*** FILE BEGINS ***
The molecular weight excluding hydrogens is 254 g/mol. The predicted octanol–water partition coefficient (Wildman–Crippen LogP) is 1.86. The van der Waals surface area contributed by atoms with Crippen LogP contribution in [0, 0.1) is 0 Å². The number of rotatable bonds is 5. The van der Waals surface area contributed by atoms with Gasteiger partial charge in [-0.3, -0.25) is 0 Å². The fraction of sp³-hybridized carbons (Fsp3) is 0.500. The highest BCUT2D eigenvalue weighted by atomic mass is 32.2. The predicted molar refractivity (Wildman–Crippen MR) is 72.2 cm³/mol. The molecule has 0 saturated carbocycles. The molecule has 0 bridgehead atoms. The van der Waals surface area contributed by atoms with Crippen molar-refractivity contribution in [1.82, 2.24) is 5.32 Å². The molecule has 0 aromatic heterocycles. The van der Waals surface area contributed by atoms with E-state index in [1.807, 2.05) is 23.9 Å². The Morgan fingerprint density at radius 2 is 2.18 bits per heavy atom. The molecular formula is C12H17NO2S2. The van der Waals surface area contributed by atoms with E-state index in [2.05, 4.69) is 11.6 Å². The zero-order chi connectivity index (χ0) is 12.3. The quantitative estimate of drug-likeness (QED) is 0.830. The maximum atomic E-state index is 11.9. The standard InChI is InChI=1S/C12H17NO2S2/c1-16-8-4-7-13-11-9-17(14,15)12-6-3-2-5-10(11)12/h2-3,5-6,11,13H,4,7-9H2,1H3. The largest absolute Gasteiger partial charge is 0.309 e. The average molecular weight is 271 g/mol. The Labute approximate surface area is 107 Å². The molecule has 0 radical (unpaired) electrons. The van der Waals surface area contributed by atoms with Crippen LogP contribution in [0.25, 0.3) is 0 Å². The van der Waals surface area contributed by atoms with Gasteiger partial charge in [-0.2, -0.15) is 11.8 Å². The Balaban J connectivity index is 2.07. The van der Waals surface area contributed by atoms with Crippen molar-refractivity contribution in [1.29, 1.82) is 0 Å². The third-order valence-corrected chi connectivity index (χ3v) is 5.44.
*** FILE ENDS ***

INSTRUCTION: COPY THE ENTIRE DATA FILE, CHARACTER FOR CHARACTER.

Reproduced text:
The molecular weight excluding hydrogens is 254 g/mol. The predicted octanol–water partition coefficient (Wildman–Crippen LogP) is 1.86. The van der Waals surface area contributed by atoms with Crippen LogP contribution in [0, 0.1) is 0 Å². The number of rotatable bonds is 5. The van der Waals surface area contributed by atoms with Gasteiger partial charge in [-0.3, -0.25) is 0 Å². The fraction of sp³-hybridized carbons (Fsp3) is 0.500. The highest BCUT2D eigenvalue weighted by atomic mass is 32.2. The predicted molar refractivity (Wildman–Crippen MR) is 72.2 cm³/mol. The molecule has 0 saturated carbocycles. The molecule has 0 bridgehead atoms. The van der Waals surface area contributed by atoms with Crippen molar-refractivity contribution in [1.82, 2.24) is 5.32 Å². The molecule has 0 aromatic heterocycles. The van der Waals surface area contributed by atoms with E-state index in [1.807, 2.05) is 23.9 Å². The Morgan fingerprint density at radius 2 is 2.18 bits per heavy atom. The molecular formula is C12H17NO2S2. The van der Waals surface area contributed by atoms with E-state index in [2.05, 4.69) is 11.6 Å². The zero-order chi connectivity index (χ0) is 12.3. The quantitative estimate of drug-likeness (QED) is 0.830. The maximum atomic E-state index is 11.9. The standard InChI is InChI=1S/C12H17NO2S2/c1-16-8-4-7-13-11-9-17(14,15)12-6-3-2-5-10(11)12/h2-3,5-6,11,13H,4,7-9H2,1H3. The largest absolute Gasteiger partial charge is 0.309 e. The average molecular weight is 271 g/mol. The Labute approximate surface area is 107 Å². The molecule has 0 radical (unpaired) electrons. The van der Waals surface area contributed by atoms with Crippen LogP contribution in [0.25, 0.3) is 0 Å². The van der Waals surface area contributed by atoms with Gasteiger partial charge in [-0.2, -0.15) is 11.8 Å². The Balaban J connectivity index is 2.07. The van der Waals surface area contributed by atoms with Crippen molar-refractivity contribution in [1.29, 1.82) is 0 Å². The third-order valence-corrected chi connectivity index (χ3v) is 5.44.